A ship in a formation may receive the signal, "Nancy
Hanks" by TBS which meant, "Stand by for message by infrared
signal light". The signal was sent by a 12" signal
searchlight or 300W train lights equipped with infrared
filters that made the signals invisible to the naked
eye. It was received with a US/C-3 infrared
Bill Henneberry, Chief Warrant Officer USS Trenton,
reported to me that his ship was equipped with Nancy equipment
in fall 1944 while in the Aleutians.
This link takes you to the Military Electronics page of
my website about my grandfather's work at RCA. He worked
on the 1P25 tube and the other hardware used in the
This link takes you to pictures of my US/C-3 telescopes
and servicing them:
Infrared transmitting equipment generally
consisted of incandescent lamps with infrared filters.
The higher-powered shipboard equipment used glass filters
(Corning 2540), which were rugged and eliminated all trace of
visible light. The handheld lamps such as used on the
snooperscope and sniperscope used a plastic (Polaroid XRX)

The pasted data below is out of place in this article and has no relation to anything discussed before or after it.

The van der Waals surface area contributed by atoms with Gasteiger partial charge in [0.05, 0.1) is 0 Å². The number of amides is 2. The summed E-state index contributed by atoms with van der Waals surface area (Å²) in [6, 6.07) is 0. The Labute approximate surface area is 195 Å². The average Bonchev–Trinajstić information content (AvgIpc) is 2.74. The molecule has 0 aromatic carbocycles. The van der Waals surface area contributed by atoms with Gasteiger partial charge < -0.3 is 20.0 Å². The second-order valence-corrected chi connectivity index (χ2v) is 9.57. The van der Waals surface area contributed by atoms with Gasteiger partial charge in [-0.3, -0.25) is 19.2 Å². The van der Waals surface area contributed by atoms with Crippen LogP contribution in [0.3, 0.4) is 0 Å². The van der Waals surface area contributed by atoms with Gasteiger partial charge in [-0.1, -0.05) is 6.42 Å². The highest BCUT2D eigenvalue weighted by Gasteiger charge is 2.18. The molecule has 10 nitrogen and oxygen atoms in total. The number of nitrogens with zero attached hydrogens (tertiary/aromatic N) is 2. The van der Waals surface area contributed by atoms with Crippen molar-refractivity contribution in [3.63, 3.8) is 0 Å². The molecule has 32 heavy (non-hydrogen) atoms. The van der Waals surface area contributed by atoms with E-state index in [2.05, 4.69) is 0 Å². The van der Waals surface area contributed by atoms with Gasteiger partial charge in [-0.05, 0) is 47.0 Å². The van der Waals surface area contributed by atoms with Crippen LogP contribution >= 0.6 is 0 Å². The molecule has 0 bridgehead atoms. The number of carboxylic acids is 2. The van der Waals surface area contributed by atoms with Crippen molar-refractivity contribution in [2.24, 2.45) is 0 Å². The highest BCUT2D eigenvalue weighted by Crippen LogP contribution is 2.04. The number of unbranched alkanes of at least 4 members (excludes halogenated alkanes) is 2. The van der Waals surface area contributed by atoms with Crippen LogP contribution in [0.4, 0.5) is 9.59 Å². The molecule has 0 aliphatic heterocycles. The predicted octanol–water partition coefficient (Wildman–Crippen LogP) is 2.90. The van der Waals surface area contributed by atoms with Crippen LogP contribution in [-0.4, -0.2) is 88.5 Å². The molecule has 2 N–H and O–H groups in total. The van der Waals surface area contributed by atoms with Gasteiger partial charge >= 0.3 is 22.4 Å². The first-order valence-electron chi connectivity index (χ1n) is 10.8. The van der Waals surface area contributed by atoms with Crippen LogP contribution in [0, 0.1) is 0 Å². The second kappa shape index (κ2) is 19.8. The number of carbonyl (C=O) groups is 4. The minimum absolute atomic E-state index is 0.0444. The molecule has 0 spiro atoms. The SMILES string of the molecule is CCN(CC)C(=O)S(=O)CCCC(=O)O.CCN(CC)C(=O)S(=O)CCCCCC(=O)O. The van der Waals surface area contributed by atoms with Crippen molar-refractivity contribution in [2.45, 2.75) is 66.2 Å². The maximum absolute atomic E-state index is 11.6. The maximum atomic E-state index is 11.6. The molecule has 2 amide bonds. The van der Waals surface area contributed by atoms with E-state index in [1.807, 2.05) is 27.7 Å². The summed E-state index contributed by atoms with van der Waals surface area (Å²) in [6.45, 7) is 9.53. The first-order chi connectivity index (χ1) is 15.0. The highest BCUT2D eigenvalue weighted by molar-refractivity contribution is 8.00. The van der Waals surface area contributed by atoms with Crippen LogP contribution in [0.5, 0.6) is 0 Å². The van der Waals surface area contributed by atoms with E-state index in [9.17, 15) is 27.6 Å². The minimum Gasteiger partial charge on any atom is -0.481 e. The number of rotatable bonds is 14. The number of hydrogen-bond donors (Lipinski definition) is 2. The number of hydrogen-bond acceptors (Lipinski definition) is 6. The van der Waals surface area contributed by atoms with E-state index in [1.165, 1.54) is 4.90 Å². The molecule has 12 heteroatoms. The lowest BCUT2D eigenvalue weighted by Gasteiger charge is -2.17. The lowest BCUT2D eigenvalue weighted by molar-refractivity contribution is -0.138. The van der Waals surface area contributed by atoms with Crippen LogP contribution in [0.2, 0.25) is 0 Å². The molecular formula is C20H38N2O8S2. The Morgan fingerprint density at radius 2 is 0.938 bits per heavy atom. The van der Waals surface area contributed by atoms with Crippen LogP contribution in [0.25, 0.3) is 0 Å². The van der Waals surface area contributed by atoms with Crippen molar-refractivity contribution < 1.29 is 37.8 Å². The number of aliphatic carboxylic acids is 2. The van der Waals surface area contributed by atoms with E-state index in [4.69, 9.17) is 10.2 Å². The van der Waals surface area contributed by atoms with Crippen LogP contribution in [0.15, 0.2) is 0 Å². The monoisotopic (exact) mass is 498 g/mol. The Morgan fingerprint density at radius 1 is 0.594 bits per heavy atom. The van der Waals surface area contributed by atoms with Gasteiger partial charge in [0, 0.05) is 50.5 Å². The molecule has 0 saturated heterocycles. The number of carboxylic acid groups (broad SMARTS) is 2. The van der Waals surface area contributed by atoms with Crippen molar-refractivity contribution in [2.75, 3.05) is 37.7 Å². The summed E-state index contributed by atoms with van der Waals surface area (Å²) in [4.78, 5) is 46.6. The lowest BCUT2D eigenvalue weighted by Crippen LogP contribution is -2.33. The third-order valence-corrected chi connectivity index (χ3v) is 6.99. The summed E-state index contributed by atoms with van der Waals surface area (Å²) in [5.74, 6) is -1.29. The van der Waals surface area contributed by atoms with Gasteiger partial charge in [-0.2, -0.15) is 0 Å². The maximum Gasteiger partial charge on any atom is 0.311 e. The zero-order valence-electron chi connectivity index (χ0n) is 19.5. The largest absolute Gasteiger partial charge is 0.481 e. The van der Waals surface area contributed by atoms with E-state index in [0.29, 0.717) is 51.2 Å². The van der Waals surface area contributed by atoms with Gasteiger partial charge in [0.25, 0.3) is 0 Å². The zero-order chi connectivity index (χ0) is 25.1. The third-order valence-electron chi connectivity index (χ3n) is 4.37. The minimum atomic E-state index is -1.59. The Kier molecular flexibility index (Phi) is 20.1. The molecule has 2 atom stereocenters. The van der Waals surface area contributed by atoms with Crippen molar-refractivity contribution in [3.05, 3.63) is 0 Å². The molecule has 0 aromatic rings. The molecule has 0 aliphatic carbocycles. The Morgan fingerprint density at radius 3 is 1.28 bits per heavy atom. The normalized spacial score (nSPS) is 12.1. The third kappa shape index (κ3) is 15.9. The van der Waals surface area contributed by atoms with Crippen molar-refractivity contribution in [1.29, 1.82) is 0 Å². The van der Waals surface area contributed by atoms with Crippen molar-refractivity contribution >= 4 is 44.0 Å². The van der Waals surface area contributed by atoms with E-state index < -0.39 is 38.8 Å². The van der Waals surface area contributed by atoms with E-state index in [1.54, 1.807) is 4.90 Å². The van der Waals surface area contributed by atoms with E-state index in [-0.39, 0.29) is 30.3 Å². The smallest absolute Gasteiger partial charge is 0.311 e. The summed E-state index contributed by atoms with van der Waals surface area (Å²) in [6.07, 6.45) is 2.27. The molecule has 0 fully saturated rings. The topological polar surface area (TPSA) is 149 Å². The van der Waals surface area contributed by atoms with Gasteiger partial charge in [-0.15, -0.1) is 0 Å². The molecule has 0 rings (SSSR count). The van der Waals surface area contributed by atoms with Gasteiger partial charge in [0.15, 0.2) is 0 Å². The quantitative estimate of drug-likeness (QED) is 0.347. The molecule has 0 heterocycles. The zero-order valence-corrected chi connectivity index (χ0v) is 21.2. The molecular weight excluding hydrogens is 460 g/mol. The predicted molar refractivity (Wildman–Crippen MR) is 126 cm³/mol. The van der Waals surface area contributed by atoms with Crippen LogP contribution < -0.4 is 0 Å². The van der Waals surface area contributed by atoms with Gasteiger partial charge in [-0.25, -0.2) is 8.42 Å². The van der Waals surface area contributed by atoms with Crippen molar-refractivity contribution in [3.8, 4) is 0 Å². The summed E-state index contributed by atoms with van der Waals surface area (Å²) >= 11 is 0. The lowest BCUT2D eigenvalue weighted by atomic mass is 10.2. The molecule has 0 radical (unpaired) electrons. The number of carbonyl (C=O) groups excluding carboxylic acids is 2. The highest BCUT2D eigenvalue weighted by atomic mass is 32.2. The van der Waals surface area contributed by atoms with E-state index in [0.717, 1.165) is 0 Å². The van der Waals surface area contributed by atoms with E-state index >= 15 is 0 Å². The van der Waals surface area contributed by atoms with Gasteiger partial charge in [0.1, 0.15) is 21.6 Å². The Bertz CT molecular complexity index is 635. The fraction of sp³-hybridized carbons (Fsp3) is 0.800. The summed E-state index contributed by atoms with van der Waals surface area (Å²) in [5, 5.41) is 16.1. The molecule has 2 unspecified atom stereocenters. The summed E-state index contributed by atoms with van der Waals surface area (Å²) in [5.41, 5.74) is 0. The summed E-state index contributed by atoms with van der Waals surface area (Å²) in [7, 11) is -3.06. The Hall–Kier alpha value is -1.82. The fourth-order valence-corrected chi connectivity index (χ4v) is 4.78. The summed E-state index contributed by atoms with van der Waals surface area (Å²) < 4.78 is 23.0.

|US/X-12 infrared train
The US/X-12 Infrared Train light uses a
300-W, 120V bulb. The filter is made by Corning.
The X-9 beacon uses a 12-volt, 8-Amp bulb in
a hemispherical filter. It is mounted on a 6-foot
stanchion. A control box allows continuous illumination,
local keying, or automatic keying with an external
This seems appropriate for small
COMMUNICATIONS BY MODULATED INFRARED BEAMS
It was recognized that thermal inertia
when turning an incandescent bulb on and off, and mechanical
inertia when operating a shutter imposed a
limitation on sending speed of about 12 WPM with blinking
lights and signal searchlights. Schemes were conceived
by which a Cesium vapor tube, with spectral lines at 852 and
894 nanometers, could be modulated at audio frequencies.
A receiver based on a thallous-sulphide cell received the
modulated waves and keyed an audio oscillator, allowing
sending rates equal to radio, up
to the limit of the operator (about 30 WPM). This
technology was working in the lab during the war, but I
think it was not deployed before the end of the war.
G.A. Morton and L. E. Flory, "An
infra-red image tube and its military applications," RCA Rev.,
Vol. 7, pp. 385-413, 1946.
Zworykin, V.K. and E. G. Ramberg,
"Photoelectricity and its Application," John Wiley & Sons,
New York 1949.
J. M. Fluke and N. E. Porter, "Some
developments in infra-red communication components, "
Proc. Inst. Radio
Engrs., Vol. 34, pp. 876-883, 1946
N.C. Beese, "Cesium vapor lamps," J. Optical
Soc. Am., Vol. 36, pp 555-560, 1946.